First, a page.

Bringing Diprotodon to Life

November 15th, 2023

How do you bring to life an animal that hasn't walked the earth for 45,000 years? We spoke to Bronwyn Saunders and Andrew Plant, the author and illustrator behind Diprotodon, to find out what's involved.
A copy of the children's book Diprotodon in front of a large statue of a diprotodon. They're surrounded by rocky soil and trees.

The picture book ‘Diprotodon’ in front of a large diprotodon statue, surrounded by rocks and trees. (Photo: Andrew Plant)


Bringing animals and their environments to life in books isn’t new to us, but what if those animals have been extinct for tens of thousands of years?

We spoke to the team behind our children’s book Diprotodon: A Megafauna Journey, author Bronwyn Saunders and illustrator Andrew Plant, about how they decided to tell the story of the diprotodon through words and images, and the work and imagination required to make it real.


Bronwyn Saunders

How did you become interested in diprotodons?

I grew up and went to school in Kalangadoo, which is about 350 kms south-east of Adelaide, SA. The name Kalangadoo means “big trees in water” and is on Boandik country. At least once a year, my teacher would take students on an excursion to the Naracoorte Caves where we learnt about stalagmites and stalactites. Megafauna was never mentioned, despite the fossil discoveries in 1969.

While on holiday in late 2006, I arranged to take my New Zealand husband, Rod, to the Naracoorte Caves to share a favoured childhood memory. Returning to the caves as an adult, I learned about megafauna. My interest was sparked by a statue, several facts from the tour guide and a tall tale. The tall tale was exposed quickly, but by then I didn’t care that diprotodon wasn’t carnivorous, as the animal had already made a home in my heart.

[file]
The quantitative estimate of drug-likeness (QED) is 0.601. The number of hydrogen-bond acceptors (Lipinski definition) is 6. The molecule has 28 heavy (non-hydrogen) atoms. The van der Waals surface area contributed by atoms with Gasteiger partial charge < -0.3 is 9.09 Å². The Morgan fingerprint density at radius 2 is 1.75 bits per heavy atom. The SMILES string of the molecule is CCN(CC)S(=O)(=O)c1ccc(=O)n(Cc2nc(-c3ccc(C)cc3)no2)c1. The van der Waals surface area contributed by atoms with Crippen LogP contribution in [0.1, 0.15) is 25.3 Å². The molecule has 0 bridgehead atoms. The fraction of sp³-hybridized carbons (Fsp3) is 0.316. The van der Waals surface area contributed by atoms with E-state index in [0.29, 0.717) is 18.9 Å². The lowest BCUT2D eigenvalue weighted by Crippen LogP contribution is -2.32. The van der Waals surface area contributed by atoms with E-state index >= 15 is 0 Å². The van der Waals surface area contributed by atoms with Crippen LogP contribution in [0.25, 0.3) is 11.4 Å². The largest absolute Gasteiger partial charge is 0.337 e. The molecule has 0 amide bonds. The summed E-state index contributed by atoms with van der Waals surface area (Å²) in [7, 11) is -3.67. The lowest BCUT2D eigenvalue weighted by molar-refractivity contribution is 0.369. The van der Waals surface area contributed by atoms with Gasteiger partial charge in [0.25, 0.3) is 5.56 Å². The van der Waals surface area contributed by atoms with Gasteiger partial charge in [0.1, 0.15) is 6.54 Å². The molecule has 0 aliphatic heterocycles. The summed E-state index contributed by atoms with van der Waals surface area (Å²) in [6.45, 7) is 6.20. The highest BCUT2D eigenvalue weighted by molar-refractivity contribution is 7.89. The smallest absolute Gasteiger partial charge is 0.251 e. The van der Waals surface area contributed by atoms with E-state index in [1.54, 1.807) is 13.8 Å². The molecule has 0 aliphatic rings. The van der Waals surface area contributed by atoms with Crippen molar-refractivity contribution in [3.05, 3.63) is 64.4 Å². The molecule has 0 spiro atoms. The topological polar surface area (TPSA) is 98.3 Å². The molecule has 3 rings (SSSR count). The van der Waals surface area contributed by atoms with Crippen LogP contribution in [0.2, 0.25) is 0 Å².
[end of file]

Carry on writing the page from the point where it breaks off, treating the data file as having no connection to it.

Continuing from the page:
Bronwyn Saunders stands in front of a life-size diprotodon statue, smiling.

Author Bronwyn Saunders credits her visit to the Naracoorte Caves as sparking her interest in diprotodon. (Photo: supplied)

What inspires you the most about Australia’s Ice Age megafauna?

The magnitude of environmental change that megafauna witnessed and endured, including the beginning of seasonality.  I was stunned to learn just how old some of our most iconic animals were, like the emu and cassowary. I am amazed by how much of our flora and fauna continue on from the Ice Age, even though much of the megafauna did not.

What’s your favourite fact that you discovered about the diprotodon?

Besides the fact that male diprotodons are the biggest marsupial to ever have lived, I think it is truly amazing that diprotodons could probably have used their nose to sniff out water and vegetation. I loved learning about the science, indicators and logic behind the fact that diprotodons likely had a prehensile lip to help them with their one major daily chore, eating. But most of all, I love the fact that they were likely covered with fur and not naked like a rhinoceros, because I like to think diprotodons would have been wonderfully soft to hug.

Bronwyn Saunders hugging a life-size diprotodon sculpture, smiling at the camera.

Bronwyn hugging a life-size diprotodon sculpture, years after first discovering her love for them. (Photo: supplied)

How did you decide what kind of story to tell?

One thing to remember about diprotodons is that they were marsupials, and no current marsupial is a direct descendant. Diprotodons are extinct and they were their own distinct animal group.

After learning about the ancient megafauna marsupial, I had to learn everything I could about diprotodons. This information was used to inform the diprotodon character who was stomping around my imagination.

I was originally intending to feature diprotodon in a fictional story. However, I found I couldn’t do the character justice if I anthropomorphised it because diprotodons were not in the everyday Australian’s lexicon.  As soon as this conclusion was reached, it was obvious the first exposure of diprotodon had to be in an all-ages accessible narrative non-fiction picture book.


Andrew Plant

Andrew Plant crouches in front of a rock wall and rests his hand on a large horizontal split running along it above a metal marker plate attached to the lower section indicating that the it is from the Ediacaran Period.

Andrew with the official boundary marker (the Golden Spike) between the Ediacaran and Cambrian Periods, in the Flinders Ranges. (Photo: supplied)

How did you recreate the Ice Age environment?